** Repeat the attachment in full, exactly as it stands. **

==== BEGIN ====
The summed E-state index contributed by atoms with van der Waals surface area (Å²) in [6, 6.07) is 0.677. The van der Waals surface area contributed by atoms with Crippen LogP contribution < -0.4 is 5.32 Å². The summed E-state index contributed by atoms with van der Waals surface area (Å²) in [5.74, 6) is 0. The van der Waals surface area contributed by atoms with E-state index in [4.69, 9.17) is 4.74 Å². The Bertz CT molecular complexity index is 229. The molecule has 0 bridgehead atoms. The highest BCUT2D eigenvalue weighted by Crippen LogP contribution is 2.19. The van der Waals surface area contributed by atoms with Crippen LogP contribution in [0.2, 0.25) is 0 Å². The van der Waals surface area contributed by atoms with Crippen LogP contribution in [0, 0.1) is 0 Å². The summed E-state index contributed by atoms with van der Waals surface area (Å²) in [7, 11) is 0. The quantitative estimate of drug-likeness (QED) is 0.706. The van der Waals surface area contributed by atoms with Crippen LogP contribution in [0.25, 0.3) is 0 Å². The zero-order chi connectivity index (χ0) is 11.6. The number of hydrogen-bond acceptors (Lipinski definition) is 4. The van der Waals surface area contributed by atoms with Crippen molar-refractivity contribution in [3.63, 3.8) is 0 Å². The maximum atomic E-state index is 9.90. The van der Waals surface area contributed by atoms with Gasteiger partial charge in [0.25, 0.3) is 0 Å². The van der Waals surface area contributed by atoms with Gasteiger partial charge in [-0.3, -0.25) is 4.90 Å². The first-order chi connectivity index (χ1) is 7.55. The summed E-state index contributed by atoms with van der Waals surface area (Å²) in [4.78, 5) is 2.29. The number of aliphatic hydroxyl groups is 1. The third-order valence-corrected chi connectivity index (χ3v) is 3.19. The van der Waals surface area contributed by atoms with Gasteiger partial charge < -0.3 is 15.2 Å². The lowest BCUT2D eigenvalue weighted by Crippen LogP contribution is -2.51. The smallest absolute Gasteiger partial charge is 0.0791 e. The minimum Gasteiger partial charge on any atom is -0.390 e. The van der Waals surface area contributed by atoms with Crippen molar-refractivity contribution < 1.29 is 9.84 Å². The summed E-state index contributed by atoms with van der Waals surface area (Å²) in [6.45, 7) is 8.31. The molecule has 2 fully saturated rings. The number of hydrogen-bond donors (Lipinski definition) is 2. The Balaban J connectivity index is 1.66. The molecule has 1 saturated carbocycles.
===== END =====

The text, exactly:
The summed E-state index contributed by atoms with van der Waals surface area (Å²) in [6, 6.07) is 0.677. The van der Waals surface area contributed by atoms with Crippen LogP contribution < -0.4 is 5.32 Å². The summed E-state index contributed by atoms with van der Waals surface area (Å²) in [5.74, 6) is 0. The van der Waals surface area contributed by atoms with E-state index in [4.69, 9.17) is 4.74 Å². The Bertz CT molecular complexity index is 229. The molecule has 0 bridgehead atoms. The highest BCUT2D eigenvalue weighted by Crippen LogP contribution is 2.19. The van der Waals surface area contributed by atoms with Crippen LogP contribution in [0.2, 0.25) is 0 Å². The van der Waals surface area contributed by atoms with Crippen LogP contribution in [0, 0.1) is 0 Å². The summed E-state index contributed by atoms with van der Waals surface area (Å²) in [7, 11) is 0. The quantitative estimate of drug-likeness (QED) is 0.706. The van der Waals surface area contributed by atoms with Crippen LogP contribution in [0.25, 0.3) is 0 Å². The zero-order chi connectivity index (χ0) is 11.6. The number of hydrogen-bond acceptors (Lipinski definition) is 4. The van der Waals surface area contributed by atoms with Crippen molar-refractivity contribution in [3.63, 3.8) is 0 Å². The maximum atomic E-state index is 9.90. The van der Waals surface area contributed by atoms with Gasteiger partial charge in [0.25, 0.3) is 0 Å². The van der Waals surface area contributed by atoms with Gasteiger partial charge in [-0.3, -0.25) is 4.90 Å². The first-order chi connectivity index (χ1) is 7.55. The summed E-state index contributed by atoms with van der Waals surface area (Å²) in [4.78, 5) is 2.29. The number of aliphatic hydroxyl groups is 1. The third-order valence-corrected chi connectivity index (χ3v) is 3.19. The van der Waals surface area contributed by atoms with Gasteiger partial charge < -0.3 is 15.2 Å². The lowest BCUT2D eigenvalue weighted by Crippen LogP contribution is -2.51. The smallest absolute Gasteiger partial charge is 0.0791 e. The minimum Gasteiger partial charge on any atom is -0.390 e. The van der Waals surface area contributed by atoms with Crippen molar-refractivity contribution < 1.29 is 9.84 Å². The summed E-state index contributed by atoms with van der Waals surface area (Å²) in [6.45, 7) is 8.31. The molecule has 2 fully saturated rings. The number of hydrogen-bond donors (Lipinski definition) is 2. The Balaban J connectivity index is 1.66. The molecule has 1 saturated carbocycles.